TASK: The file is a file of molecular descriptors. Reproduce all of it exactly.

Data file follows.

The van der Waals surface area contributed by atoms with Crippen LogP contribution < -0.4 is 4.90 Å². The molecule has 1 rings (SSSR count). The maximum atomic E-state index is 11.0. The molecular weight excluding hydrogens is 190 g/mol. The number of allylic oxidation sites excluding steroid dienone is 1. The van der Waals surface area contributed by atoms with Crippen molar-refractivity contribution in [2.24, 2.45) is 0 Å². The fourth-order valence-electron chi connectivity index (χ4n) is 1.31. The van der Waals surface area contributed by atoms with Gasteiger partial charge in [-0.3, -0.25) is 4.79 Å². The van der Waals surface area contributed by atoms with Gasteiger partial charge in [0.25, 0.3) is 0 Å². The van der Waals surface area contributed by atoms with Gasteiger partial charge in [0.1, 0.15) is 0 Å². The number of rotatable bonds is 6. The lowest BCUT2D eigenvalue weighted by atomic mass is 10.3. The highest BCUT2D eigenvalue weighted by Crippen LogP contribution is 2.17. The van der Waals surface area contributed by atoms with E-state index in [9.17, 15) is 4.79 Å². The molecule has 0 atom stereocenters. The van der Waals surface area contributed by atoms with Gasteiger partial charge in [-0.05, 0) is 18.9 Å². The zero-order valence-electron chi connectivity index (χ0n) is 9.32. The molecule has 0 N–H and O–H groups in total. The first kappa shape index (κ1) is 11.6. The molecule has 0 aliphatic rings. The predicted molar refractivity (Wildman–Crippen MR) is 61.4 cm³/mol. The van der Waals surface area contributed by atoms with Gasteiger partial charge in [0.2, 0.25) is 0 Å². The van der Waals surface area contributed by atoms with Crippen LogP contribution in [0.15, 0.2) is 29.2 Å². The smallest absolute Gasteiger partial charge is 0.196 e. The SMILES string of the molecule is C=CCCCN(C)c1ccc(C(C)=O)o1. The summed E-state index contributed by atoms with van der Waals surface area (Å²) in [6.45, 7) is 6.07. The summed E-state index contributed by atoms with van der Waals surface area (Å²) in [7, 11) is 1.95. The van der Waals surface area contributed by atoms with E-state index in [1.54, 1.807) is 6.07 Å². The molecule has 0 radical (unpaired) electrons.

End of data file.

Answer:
The van der Waals surface area contributed by atoms with Crippen LogP contribution < -0.4 is 4.90 Å². The molecule has 1 rings (SSSR count). The maximum atomic E-state index is 11.0. The molecular weight excluding hydrogens is 190 g/mol. The number of allylic oxidation sites excluding steroid dienone is 1. The van der Waals surface area contributed by atoms with Crippen molar-refractivity contribution in [2.24, 2.45) is 0 Å². The fourth-order valence-electron chi connectivity index (χ4n) is 1.31. The van der Waals surface area contributed by atoms with Gasteiger partial charge in [-0.3, -0.25) is 4.79 Å². The van der Waals surface area contributed by atoms with Gasteiger partial charge in [0.25, 0.3) is 0 Å². The van der Waals surface area contributed by atoms with Gasteiger partial charge in [0.1, 0.15) is 0 Å². The number of rotatable bonds is 6. The lowest BCUT2D eigenvalue weighted by atomic mass is 10.3. The highest BCUT2D eigenvalue weighted by Crippen LogP contribution is 2.17. The van der Waals surface area contributed by atoms with E-state index in [9.17, 15) is 4.79 Å². The molecule has 0 atom stereocenters. The van der Waals surface area contributed by atoms with Gasteiger partial charge in [-0.05, 0) is 18.9 Å². The zero-order valence-electron chi connectivity index (χ0n) is 9.32. The molecule has 0 N–H and O–H groups in total. The first kappa shape index (κ1) is 11.6. The molecule has 0 aliphatic rings. The predicted molar refractivity (Wildman–Crippen MR) is 61.4 cm³/mol. The van der Waals surface area contributed by atoms with Gasteiger partial charge in [0.2, 0.25) is 0 Å². The van der Waals surface area contributed by atoms with Crippen LogP contribution in [0.15, 0.2) is 29.2 Å². The smallest absolute Gasteiger partial charge is 0.196 e. The SMILES string of the molecule is C=CCCCN(C)c1ccc(C(C)=O)o1. The summed E-state index contributed by atoms with van der Waals surface area (Å²) in [6.45, 7) is 6.07. The summed E-state index contributed by atoms with van der Waals surface area (Å²) in [7, 11) is 1.95. The van der Waals surface area contributed by atoms with E-state index in [1.54, 1.807) is 6.07 Å². The molecule has 0 radical (unpaired) electrons.